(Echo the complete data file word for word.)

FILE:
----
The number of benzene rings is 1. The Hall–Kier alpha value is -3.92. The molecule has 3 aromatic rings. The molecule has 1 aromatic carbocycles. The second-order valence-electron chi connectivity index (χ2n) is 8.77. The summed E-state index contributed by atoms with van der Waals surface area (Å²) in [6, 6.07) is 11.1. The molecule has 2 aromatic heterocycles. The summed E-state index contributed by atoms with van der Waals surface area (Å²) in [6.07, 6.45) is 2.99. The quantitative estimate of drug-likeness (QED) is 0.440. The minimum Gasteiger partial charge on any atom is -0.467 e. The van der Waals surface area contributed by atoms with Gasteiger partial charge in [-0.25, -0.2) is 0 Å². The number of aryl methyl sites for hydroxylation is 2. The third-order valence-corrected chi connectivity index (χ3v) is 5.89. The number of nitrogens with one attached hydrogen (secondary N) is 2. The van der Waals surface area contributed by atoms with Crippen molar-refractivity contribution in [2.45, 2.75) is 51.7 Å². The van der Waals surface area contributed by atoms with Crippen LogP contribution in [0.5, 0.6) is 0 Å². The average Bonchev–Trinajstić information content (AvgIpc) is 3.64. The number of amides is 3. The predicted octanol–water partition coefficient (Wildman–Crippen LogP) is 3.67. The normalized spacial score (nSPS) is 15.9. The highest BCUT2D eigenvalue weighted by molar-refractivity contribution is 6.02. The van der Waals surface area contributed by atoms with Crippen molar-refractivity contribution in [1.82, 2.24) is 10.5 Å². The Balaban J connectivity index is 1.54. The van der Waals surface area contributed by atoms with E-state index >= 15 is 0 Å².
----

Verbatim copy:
The number of benzene rings is 1. The Hall–Kier alpha value is -3.92. The molecule has 3 aromatic rings. The molecule has 1 aromatic carbocycles. The second-order valence-electron chi connectivity index (χ2n) is 8.77. The summed E-state index contributed by atoms with van der Waals surface area (Å²) in [6, 6.07) is 11.1. The molecule has 2 aromatic heterocycles. The summed E-state index contributed by atoms with van der Waals surface area (Å²) in [6.07, 6.45) is 2.99. The quantitative estimate of drug-likeness (QED) is 0.440. The minimum Gasteiger partial charge on any atom is -0.467 e. The van der Waals surface area contributed by atoms with Gasteiger partial charge in [-0.25, -0.2) is 0 Å². The number of aryl methyl sites for hydroxylation is 2. The third-order valence-corrected chi connectivity index (χ3v) is 5.89. The number of nitrogens with one attached hydrogen (secondary N) is 2. The van der Waals surface area contributed by atoms with Crippen molar-refractivity contribution in [2.45, 2.75) is 51.7 Å². The van der Waals surface area contributed by atoms with Crippen LogP contribution in [0.5, 0.6) is 0 Å². The average Bonchev–Trinajstić information content (AvgIpc) is 3.64. The number of amides is 3. The predicted octanol–water partition coefficient (Wildman–Crippen LogP) is 3.67. The normalized spacial score (nSPS) is 15.9. The highest BCUT2D eigenvalue weighted by molar-refractivity contribution is 6.02. The van der Waals surface area contributed by atoms with Crippen molar-refractivity contribution in [1.82, 2.24) is 10.5 Å². The Balaban J connectivity index is 1.54. The van der Waals surface area contributed by atoms with E-state index >= 15 is 0 Å².